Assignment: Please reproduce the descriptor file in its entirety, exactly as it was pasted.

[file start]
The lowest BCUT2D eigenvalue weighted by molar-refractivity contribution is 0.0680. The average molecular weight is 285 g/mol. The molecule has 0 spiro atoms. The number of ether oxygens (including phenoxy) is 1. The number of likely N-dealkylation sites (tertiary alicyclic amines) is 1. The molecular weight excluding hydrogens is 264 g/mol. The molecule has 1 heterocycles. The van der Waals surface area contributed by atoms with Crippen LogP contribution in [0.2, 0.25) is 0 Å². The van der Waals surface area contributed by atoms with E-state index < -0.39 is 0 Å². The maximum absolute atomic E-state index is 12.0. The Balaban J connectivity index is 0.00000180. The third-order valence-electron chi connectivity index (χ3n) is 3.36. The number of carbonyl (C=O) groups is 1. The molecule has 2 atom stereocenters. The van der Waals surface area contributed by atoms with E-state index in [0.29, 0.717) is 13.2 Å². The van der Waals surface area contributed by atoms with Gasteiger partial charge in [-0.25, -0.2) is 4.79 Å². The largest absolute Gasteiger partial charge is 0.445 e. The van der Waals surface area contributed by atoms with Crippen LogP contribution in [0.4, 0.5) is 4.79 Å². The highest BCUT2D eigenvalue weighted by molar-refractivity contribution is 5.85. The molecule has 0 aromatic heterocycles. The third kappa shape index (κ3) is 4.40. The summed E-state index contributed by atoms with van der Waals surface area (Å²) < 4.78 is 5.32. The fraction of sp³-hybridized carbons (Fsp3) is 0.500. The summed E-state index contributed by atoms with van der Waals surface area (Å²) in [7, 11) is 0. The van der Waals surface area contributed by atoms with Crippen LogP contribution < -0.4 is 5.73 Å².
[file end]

The lowest BCUT2D eigenvalue weighted by molar-refractivity contribution is 0.0680. The average molecular weight is 285 g/mol. The molecule has 0 spiro atoms. The number of ether oxygens (including phenoxy) is 1. The number of likely N-dealkylation sites (tertiary alicyclic amines) is 1. The molecular weight excluding hydrogens is 264 g/mol. The molecule has 1 heterocycles. The van der Waals surface area contributed by atoms with Crippen LogP contribution in [0.2, 0.25) is 0 Å². The van der Waals surface area contributed by atoms with E-state index < -0.39 is 0 Å². The maximum absolute atomic E-state index is 12.0. The Balaban J connectivity index is 0.00000180. The third-order valence-electron chi connectivity index (χ3n) is 3.36. The number of carbonyl (C=O) groups is 1. The molecule has 2 atom stereocenters. The van der Waals surface area contributed by atoms with E-state index in [0.29, 0.717) is 13.2 Å². The van der Waals surface area contributed by atoms with Gasteiger partial charge in [-0.25, -0.2) is 4.79 Å². The largest absolute Gasteiger partial charge is 0.445 e. The van der Waals surface area contributed by atoms with Crippen LogP contribution in [0.4, 0.5) is 4.79 Å². The highest BCUT2D eigenvalue weighted by molar-refractivity contribution is 5.85. The molecule has 0 aromatic heterocycles. The third kappa shape index (κ3) is 4.40. The summed E-state index contributed by atoms with van der Waals surface area (Å²) < 4.78 is 5.32. The fraction of sp³-hybridized carbons (Fsp3) is 0.500. The summed E-state index contributed by atoms with van der Waals surface area (Å²) in [7, 11) is 0. The van der Waals surface area contributed by atoms with Crippen LogP contribution < -0.4 is 5.73 Å².